Please enjoy the many stories illustrating how lives are transformed through the shared abundance of our partners and friends. Be sure to sign up to receive inspiring new stories and multimedia features throughout the month. Join us and be a part of this caring, compassionate community!
Carol E. Barnwell was the Director for Communications for the Episcopal Diocese of Texas during Hurricane Harvey. In this blog, she offers up some tips for other communities of faith facing similar situations. This blog was originally shared with clergy and lay-people in the US Disaster newsletter, Lamplight. So while the tips may not apply to all, it offers an interesting glimpse into the important role of faith, especially in Episcopal communities, before, during and after disaster.
As I sit in Charlotte, North Carolina, I understand the roller coaster of emotions felt by people throughout many states bordering the Atlantic – concern, anxiety, relief, renewed concern – as forecasts and models for Hurricane Florence morphed and cast the Cone of Uncertainty in different directions in the days before it made landfall.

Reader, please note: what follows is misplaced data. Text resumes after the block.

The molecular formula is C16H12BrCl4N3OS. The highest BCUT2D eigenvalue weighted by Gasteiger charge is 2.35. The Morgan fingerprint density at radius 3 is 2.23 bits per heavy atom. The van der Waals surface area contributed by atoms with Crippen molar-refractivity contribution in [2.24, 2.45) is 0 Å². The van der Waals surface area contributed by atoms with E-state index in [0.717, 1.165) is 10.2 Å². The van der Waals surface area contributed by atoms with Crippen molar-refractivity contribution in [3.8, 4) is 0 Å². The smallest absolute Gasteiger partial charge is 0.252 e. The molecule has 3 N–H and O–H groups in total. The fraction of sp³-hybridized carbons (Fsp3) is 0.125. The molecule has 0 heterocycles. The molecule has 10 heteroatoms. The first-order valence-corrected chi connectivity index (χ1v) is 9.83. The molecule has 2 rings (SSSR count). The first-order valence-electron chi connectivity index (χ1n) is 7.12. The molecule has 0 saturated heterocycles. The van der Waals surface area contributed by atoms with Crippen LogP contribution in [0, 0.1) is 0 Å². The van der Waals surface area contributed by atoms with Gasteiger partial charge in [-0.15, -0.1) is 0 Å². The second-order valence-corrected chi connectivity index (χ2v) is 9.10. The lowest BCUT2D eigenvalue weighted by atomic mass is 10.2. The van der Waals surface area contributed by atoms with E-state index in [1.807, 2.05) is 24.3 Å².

As Hurricane Florence draws nearer, we send prayers and support our partners as they prepare to respond to the needs of the impacted community. At this time, we also recognize the one year anniversary of Hurricane Harvey. Mike Smith, Major Gifts Officer, shares a story of a community in Texas and how they are rebuilding and recovering together.
Five Tips for ‘Gifts for Life’ – Anne Browne’s passion is Gifts for Life. She deeply appreciates how they empower local partners, offering individuals and communities the ability to help themselves in ways that respect their home, history and culture. In this blog we capture five great tips on how to personalize your giving throughout the year using the catalog.
One year after Hurricane Harvey inundated South Texas, the recovery process seems almost as random as the storm itself. How are people doing? It depends. People with few resources are struggling, as if the storm had just hit. And for many, a nagging depression lingers. They know that full recovery is a long way away.